That being said, here are two pieces of advice to take with you if you decide to explore options in either the traditional or self-publishing realm.

• Seek the services of a reputable agent or copyright attorney before you sign any contracts with a traditional publisher.

• Don’t go anywhere near self-publishing companies.

Options, Options, Options

Spiral clockSonja Hakala’s Your Book, Your Way is being revised and renamed. You can read sections of What Would William Shakespeare Do? in real time right here. If you want to start at the beginning, you can by clicking here.

Before there was such a thing as digital printing or online sales, there were only two options open to authors who wanted to see their work in print:

• Acceptance by a commercial publisher who paid for the editing, design, printing, marketing and distribution of books in return for a share of the proceeds of their sale.

• Paying a “vanity press” to oversee the printing of her or his book. In return for their money, vanity press authors got hundreds of copies of their book, most of which sat in a garage or attic getting dusty because there was no way to distribute or sell them.

Nowadays, the publishing jungle positively teems with options for the ambitious author as well as scams designed to capture the uninformed. The following is a description of the most important options.

While there’s no hard-and-fast definition of private publishing, there is one distinguishing characteristic of this option: The number of copies printed is small and most if not all are used as gifts.

There are ways to make privately published works available for sale online (where they may be referred to as “zines”) but the bulk of this type of publishing is targeted at an audience personally known to the author. There are a number of ways to privately publish a book on your own but these are the main categories.

• Handmade Books
The least expensive and least technical way to publish your own book is to write it by hand on sheets of plain white paper that are then copied, collated, and personally distributed.

This type of private publishing is often used for a poet’s first chapbook or for short books meant as gifts for family members.

• Word Processing
If you’re minimally savvy on the technology front, you can create digital files in word processing programs that can be copied and bound in book form by your local copy shop.

Though books printed this way can be sold through online booksellers, this method works best for limited print runs with personal distribution.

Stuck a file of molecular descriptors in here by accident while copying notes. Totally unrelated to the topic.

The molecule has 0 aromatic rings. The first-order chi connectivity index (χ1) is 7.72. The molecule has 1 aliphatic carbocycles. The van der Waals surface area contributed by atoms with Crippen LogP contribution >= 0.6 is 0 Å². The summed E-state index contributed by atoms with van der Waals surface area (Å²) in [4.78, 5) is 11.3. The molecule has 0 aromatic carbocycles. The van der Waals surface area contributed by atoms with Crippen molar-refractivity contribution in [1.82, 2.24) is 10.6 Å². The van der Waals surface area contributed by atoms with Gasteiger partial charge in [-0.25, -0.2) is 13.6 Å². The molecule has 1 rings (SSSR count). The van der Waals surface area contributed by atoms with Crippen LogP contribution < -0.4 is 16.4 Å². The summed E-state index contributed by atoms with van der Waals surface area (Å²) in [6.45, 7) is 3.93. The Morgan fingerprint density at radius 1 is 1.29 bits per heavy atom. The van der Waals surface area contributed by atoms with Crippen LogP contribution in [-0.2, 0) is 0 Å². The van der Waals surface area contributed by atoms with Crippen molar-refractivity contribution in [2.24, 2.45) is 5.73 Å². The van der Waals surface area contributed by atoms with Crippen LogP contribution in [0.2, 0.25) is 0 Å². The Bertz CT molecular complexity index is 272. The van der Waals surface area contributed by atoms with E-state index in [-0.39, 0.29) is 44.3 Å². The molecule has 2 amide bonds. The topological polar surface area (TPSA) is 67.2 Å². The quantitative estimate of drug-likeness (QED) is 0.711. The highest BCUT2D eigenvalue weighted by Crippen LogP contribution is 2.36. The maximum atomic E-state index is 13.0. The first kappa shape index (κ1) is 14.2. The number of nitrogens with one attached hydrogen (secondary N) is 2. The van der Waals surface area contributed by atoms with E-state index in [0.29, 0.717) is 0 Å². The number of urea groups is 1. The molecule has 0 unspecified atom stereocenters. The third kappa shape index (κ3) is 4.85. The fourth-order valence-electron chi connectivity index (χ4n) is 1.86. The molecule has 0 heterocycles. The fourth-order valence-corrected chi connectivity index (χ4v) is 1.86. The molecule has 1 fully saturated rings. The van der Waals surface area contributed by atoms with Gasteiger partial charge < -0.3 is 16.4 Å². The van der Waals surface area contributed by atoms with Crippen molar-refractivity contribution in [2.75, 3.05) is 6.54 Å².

• Letterpress Printing
From the time of Johannes Gutenberg’s printing press (1450) until offset printing became the norm in the early 1900s, the mass printing of all works on paper was done by letterpress.

While not as important as it once was, letterpress printing is thriving as a artisanal craft. This type of printing works best for short books with limited print runs.

• Publishing Limited-edition Books Online
There are several online companies that make it easy for folks to put together full-color, limited edition books with their own photographs and text.

Because the printing costs for this type of publishing are high, it is recommended for special occasion publishing such as preserving family or personal history, to accompany an art exhibit or to commemorate a special event.

Works that are openly published are meant to be available for sale to the public. This type of publishing includes electronic books as well as books on paper.

While investigating these publishing options, it is wise to pay attention to the way in which your work makes its way from you to your potential readers. This part of the process is called distribution, and how it’s handled makes a great deal of difference when it comes to sales.

As you might guess, most books are openly published because most authors want to share their work—and get paid for it. There are three categories of open publishing—independent publishing, self-publishing (aka vanity publishing or print on demand*), and traditional publishing. All three of these options are used to produce books on paper or electronically.

• Independent Publishing
Independent publishers create their own companies for the purpose of publishing books on paper, electronic books or audio editions of their work. Independent publishers retain all of the rights to their works, and do not share the proceeds of sales (royalties) with anyone.